My focus here is on what we experience on our family history journey.
H is for:
- The Happiness gained from my family history and blogging activities.
- The way I am Heartened by comments from fellow bloggers and the Help they have given in terms of resources and tips on becoming a better blogger.
- The Honour I can give my ancestors through my blog postings. I am thinking here in particular of my family Heroes - grandfather William Danson who won the Military Medal in 1918; three great uncles (George Danson, John Danson and Arthur Matthews) who lost their lives in the First World War; my father (John Weston) who advanced in 1944-45 from Omaha Beach through France to Germany; my uncle (Harry Danson) who was rescued from Dunkirk; and uncle Charles Weston who suffered as a Japanese prisoner of war.
|Poulton le Fylde War Memorial, Lancashire with the names|
of John and George Danson inscribed on it
|The Military Medal citation awarded to my grandfather William Danson|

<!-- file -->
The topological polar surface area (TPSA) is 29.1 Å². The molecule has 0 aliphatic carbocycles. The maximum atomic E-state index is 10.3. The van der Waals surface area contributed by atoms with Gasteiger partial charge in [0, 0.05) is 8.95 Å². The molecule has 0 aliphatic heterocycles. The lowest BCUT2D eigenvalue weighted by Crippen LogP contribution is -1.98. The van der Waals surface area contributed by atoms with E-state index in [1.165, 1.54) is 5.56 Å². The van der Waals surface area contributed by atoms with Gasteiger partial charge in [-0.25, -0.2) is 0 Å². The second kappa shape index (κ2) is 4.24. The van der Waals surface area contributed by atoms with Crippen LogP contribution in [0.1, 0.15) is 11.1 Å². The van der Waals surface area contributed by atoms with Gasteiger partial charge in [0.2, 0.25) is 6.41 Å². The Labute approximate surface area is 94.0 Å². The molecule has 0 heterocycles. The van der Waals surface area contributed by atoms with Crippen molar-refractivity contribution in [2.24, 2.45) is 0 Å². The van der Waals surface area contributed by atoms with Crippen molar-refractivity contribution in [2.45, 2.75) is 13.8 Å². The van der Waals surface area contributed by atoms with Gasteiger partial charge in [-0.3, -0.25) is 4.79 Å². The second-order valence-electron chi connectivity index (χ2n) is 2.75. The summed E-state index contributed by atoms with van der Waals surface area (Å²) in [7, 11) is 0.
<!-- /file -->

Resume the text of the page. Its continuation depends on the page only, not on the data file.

|My uncle Harry Danson who was evacuated at Dunkirk |
Is there a look of Errol Flynn about him?
In contrast Humour can be a part of our family stories, with my father contributing two such tales which make me laugh with his accounts of his Hair Raising First Drive and How a Pigeon Sent the News (a forerunner of Twitter!).
Also if anyone in the family looks to be getting above themselves, I can always bring them back to earth by the reminder that one of their ancestors was a lowly "tripe dealer"!
|My father John Weston (left) with his first car and brother Charles|
- Finally a mention of a strong sounding, distinctive name in my husband's family - Hawkyard. To me that is a surname that could come out of a gothic novel - picture the tall, dark eyed, arrogant hero (or villain) with an aquiline nose and haughty, brooding stare.
The reality is much more prosaic. These Hawkyards were from South Shields, a seaport on the north east coast of England and in the early 19th century they had a lodging house in Alnwick, Northumberland. An internet search showed that the surname was particularly prevalent in Yorkshire. On my long "to do" list for further research.